AAI to procure 198 body scanners for 63 airports
New Delhi: The Airports Authority of India (AAI) has decided to procure 198 body scanners for 63 airports and these will replace existing door frame metal detectors and hand-held scanners, besides pat-down searches of passengers to detect metallic objects, officials said.
The process to procure the body scanners started earlier this year before the outbreak of the novel coronavirus, the officials from the AAI said.
Out of these 198 scanners, 19 will be for the Chennai airport, 17 for the Kolkata airport and 12 for the Pune airport, they told PTI.
The AAI owns and manages more than 100 airports in the country.
Airports in Delhi, Mumbai, Bengaluru and Hyderabad are managed by private companies and not by the AAI. Therefore, procurement for body scanners at these four major airports will be done by the private entities, the officials said.
They said it has become important to get these 198 scanners as soon as possible as frisking of passengers by security personnel has been minimised since March due to the COVID-19 pandemic.
Central Industrial Security Force (CISF) personnel, who are deputed at airports, have been asked to maintain the ‘minimum touch’ concept and wear masks as per COVID-19 prevention measures.
“Seven body scanners (out of the 198) will be deployed at the Srinagar airport, six at the Visakhapatnam airport, and five each at airports in Tirupati, Bagdogra, Bhubaneswar, Goa and Imphal,” an official said.
Four body scanners each will be allotted to airports in Amritsar, Varanasi, Calicut, Coimbatore, Trichy, Gaya, Aurangabad and Bhopal, the officials said.
They said the tender to procure the 198 body scanners for the 63 airports has been issued and three companies have put in their bids.
“These three companies have put in their technical bids. If they pass our technical criteria, we will ask them to submit financial bids. An award of contract will then be given to one of them,” the official said.
Passengers have to remove their jackets, thick clothing, shoes, belts as well as all metallic items before entering into the body scanner of an airport.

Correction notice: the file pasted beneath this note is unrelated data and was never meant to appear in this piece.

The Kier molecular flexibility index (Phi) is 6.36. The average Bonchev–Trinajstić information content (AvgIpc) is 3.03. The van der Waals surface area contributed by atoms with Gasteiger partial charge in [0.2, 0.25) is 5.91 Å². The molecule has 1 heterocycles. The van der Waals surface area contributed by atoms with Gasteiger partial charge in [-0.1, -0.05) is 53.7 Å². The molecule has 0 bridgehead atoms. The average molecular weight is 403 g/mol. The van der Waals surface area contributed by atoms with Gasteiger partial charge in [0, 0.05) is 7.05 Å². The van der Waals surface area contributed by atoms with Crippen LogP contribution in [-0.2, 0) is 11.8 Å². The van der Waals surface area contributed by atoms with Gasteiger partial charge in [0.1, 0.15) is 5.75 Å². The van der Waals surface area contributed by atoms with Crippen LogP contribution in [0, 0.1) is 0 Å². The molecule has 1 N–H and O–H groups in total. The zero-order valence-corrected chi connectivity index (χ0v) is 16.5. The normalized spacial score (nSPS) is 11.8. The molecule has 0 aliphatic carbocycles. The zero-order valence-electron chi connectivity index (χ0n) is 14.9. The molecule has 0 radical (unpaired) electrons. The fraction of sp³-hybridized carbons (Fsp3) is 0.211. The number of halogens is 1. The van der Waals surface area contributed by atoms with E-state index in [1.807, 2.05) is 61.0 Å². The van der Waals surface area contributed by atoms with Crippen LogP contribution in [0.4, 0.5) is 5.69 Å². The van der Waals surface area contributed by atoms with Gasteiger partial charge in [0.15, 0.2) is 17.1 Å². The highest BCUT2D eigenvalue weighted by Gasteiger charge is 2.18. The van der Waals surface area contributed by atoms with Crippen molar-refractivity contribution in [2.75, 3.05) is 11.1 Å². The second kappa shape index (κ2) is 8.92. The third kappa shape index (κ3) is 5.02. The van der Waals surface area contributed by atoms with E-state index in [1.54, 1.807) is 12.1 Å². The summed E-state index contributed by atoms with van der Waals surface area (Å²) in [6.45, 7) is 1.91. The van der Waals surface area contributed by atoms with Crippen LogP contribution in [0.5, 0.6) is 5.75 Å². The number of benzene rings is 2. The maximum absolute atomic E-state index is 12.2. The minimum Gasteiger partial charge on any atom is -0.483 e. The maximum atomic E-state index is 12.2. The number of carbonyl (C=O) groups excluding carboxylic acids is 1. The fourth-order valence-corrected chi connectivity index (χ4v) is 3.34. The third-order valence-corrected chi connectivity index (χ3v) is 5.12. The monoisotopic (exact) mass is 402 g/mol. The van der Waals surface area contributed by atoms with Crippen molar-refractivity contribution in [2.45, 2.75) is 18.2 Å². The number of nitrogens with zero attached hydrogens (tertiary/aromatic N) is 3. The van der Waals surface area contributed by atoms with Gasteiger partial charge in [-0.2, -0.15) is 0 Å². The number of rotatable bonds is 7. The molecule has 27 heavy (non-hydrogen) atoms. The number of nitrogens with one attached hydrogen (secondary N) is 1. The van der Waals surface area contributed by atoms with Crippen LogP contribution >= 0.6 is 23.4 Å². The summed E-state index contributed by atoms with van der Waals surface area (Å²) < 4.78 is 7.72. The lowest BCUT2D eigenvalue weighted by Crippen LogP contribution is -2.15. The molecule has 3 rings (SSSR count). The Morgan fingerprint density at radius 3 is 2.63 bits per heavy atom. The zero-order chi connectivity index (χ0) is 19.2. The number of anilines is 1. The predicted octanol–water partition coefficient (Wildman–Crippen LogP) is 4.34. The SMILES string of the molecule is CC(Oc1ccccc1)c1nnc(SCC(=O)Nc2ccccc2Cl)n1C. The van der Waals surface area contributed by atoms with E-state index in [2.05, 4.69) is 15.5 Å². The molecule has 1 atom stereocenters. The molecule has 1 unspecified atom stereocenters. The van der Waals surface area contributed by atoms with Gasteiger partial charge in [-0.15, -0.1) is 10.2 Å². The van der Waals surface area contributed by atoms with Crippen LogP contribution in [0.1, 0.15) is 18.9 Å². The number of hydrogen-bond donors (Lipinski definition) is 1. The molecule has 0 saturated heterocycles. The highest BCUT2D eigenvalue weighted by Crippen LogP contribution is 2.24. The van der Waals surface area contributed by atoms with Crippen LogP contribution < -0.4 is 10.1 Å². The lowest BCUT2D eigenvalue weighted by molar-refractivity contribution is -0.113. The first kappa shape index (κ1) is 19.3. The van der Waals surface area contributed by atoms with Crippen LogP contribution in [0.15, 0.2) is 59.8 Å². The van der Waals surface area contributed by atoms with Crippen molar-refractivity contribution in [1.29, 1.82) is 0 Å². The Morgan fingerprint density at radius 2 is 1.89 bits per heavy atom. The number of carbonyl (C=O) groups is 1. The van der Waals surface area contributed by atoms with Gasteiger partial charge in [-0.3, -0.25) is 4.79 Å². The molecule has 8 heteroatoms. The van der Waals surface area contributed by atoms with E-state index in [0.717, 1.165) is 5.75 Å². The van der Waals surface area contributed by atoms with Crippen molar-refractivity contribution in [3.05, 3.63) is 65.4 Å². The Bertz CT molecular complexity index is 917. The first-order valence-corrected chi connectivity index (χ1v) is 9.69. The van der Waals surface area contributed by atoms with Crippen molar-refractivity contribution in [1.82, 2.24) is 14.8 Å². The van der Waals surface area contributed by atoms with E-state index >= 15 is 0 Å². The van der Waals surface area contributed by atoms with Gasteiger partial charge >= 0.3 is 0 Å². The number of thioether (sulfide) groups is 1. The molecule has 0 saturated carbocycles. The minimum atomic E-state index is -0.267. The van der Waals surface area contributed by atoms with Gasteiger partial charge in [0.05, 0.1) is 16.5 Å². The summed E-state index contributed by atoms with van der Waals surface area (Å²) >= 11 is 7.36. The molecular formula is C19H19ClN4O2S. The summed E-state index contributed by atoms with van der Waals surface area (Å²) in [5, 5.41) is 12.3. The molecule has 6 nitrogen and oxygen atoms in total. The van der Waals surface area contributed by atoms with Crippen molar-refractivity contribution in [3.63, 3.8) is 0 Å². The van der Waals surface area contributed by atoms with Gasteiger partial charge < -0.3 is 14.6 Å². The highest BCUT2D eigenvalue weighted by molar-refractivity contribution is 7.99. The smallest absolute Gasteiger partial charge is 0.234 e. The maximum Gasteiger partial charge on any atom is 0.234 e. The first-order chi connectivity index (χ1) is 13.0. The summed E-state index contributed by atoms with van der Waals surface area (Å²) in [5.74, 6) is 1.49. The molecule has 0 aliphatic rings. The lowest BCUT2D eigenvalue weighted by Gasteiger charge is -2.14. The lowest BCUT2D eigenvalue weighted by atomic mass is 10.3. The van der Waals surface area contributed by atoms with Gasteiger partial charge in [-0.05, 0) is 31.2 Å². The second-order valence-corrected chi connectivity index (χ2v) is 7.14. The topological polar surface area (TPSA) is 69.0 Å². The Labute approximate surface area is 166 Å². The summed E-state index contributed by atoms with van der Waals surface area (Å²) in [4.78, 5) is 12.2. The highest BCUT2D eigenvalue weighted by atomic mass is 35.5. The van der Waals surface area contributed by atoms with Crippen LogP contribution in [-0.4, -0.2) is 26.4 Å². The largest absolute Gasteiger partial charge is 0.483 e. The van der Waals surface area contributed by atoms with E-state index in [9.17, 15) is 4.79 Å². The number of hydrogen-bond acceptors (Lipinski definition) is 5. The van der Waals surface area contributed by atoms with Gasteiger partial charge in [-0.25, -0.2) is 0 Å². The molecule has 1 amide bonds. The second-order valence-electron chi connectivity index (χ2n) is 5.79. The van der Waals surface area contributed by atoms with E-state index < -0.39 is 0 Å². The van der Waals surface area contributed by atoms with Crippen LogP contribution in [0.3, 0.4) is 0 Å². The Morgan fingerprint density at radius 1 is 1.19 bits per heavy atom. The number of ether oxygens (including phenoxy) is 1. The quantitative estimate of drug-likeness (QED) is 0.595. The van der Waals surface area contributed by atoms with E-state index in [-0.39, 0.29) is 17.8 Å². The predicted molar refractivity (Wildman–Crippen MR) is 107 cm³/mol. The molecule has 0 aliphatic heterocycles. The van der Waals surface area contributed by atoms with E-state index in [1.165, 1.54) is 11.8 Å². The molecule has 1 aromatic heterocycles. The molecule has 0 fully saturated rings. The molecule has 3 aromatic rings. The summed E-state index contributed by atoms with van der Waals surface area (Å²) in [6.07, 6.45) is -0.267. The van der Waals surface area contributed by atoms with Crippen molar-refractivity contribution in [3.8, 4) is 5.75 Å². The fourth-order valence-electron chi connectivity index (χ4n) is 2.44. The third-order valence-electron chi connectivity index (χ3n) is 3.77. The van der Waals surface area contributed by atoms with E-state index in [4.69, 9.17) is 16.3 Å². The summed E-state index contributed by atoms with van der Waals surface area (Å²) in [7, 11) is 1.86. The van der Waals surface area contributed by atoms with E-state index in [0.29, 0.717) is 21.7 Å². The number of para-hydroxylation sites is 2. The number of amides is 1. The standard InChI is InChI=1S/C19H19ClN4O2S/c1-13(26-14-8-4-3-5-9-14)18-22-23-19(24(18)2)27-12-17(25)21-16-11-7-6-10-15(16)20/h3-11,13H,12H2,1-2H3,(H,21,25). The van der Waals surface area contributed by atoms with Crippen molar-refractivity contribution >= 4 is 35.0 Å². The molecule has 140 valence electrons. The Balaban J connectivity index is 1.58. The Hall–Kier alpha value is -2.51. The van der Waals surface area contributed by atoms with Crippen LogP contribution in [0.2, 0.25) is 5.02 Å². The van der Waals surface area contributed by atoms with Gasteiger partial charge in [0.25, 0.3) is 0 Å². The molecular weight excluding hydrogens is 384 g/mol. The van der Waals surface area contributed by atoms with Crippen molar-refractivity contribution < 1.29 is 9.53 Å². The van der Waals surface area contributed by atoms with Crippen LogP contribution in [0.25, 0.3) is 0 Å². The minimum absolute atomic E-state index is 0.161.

A mannequin-like image is generated by the machine, and if there is a yellow spot on the screen, it means that area on the body may need further screening.
Once body scanners are installed at an airport, pat down searches will not be required for passengers, the officials said.
The CISF on March 19 had said, “CISF personnel deployed at 63 domestic and international airports have been sensitised to adopt ‘minimum touch’ concept and also wear masks, surgical gloves and not to touch any item or article of the passenger during pre-embarkation screening.”
Staffers at these airports have also been advised to interact with passengers from a distance without compromising security procedures, the CISF said.
India resumed its domestic passenger flights from May 25 after a gap of two months due to the coronavirus-triggered lockdown.
While scheduled international passenger flights continue to remain suspended in the country since March 23, India has established bilateral air bubbles with four countries — the US, the UAE, France and Germany — in which airlines of both the countries are permitted to operate international passenger flights with certain restrictions.
More than 10 lakh people have been infected and around 26,000 people have died due to the coronavirus till now in India.